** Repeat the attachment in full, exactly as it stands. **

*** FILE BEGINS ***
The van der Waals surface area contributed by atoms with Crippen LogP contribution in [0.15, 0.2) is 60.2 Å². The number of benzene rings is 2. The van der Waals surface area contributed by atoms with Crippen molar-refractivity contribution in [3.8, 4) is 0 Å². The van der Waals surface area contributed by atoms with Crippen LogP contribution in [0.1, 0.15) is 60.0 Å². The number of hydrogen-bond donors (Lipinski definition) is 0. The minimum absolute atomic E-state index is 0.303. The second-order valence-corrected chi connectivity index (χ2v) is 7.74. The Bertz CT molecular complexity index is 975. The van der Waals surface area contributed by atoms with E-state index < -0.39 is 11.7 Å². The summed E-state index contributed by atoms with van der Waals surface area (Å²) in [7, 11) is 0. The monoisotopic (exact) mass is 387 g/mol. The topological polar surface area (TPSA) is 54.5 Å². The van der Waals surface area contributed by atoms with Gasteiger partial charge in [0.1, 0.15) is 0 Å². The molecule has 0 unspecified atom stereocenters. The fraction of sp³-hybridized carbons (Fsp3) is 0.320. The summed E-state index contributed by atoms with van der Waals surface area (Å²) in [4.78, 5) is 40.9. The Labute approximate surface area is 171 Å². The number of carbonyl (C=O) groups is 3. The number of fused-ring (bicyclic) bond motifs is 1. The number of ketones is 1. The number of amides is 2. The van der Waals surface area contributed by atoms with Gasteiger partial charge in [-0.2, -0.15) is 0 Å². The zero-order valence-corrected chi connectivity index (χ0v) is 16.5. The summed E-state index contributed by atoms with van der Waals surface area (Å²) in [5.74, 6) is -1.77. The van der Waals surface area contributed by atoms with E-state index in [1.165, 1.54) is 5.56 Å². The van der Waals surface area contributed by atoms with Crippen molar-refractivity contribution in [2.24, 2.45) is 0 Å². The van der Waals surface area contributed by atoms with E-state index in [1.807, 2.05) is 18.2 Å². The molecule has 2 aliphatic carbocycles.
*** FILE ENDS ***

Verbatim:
The van der Waals surface area contributed by atoms with Crippen LogP contribution in [0.15, 0.2) is 60.2 Å². The number of benzene rings is 2. The van der Waals surface area contributed by atoms with Crippen molar-refractivity contribution in [3.8, 4) is 0 Å². The van der Waals surface area contributed by atoms with Crippen LogP contribution in [0.1, 0.15) is 60.0 Å². The number of hydrogen-bond donors (Lipinski definition) is 0. The minimum absolute atomic E-state index is 0.303. The second-order valence-corrected chi connectivity index (χ2v) is 7.74. The Bertz CT molecular complexity index is 975. The van der Waals surface area contributed by atoms with E-state index < -0.39 is 11.7 Å². The summed E-state index contributed by atoms with van der Waals surface area (Å²) in [7, 11) is 0. The monoisotopic (exact) mass is 387 g/mol. The topological polar surface area (TPSA) is 54.5 Å². The van der Waals surface area contributed by atoms with Gasteiger partial charge in [0.1, 0.15) is 0 Å². The molecule has 0 unspecified atom stereocenters. The fraction of sp³-hybridized carbons (Fsp3) is 0.320. The summed E-state index contributed by atoms with van der Waals surface area (Å²) in [4.78, 5) is 40.9. The Labute approximate surface area is 171 Å². The number of carbonyl (C=O) groups is 3. The number of fused-ring (bicyclic) bond motifs is 1. The number of ketones is 1. The number of amides is 2. The van der Waals surface area contributed by atoms with Gasteiger partial charge in [-0.2, -0.15) is 0 Å². The zero-order valence-corrected chi connectivity index (χ0v) is 16.5. The summed E-state index contributed by atoms with van der Waals surface area (Å²) in [5.74, 6) is -1.77. The van der Waals surface area contributed by atoms with E-state index in [1.165, 1.54) is 5.56 Å². The van der Waals surface area contributed by atoms with Crippen molar-refractivity contribution in [2.24, 2.45) is 0 Å². The van der Waals surface area contributed by atoms with E-state index in [1.807, 2.05) is 18.2 Å². The molecule has 2 aliphatic carbocycles.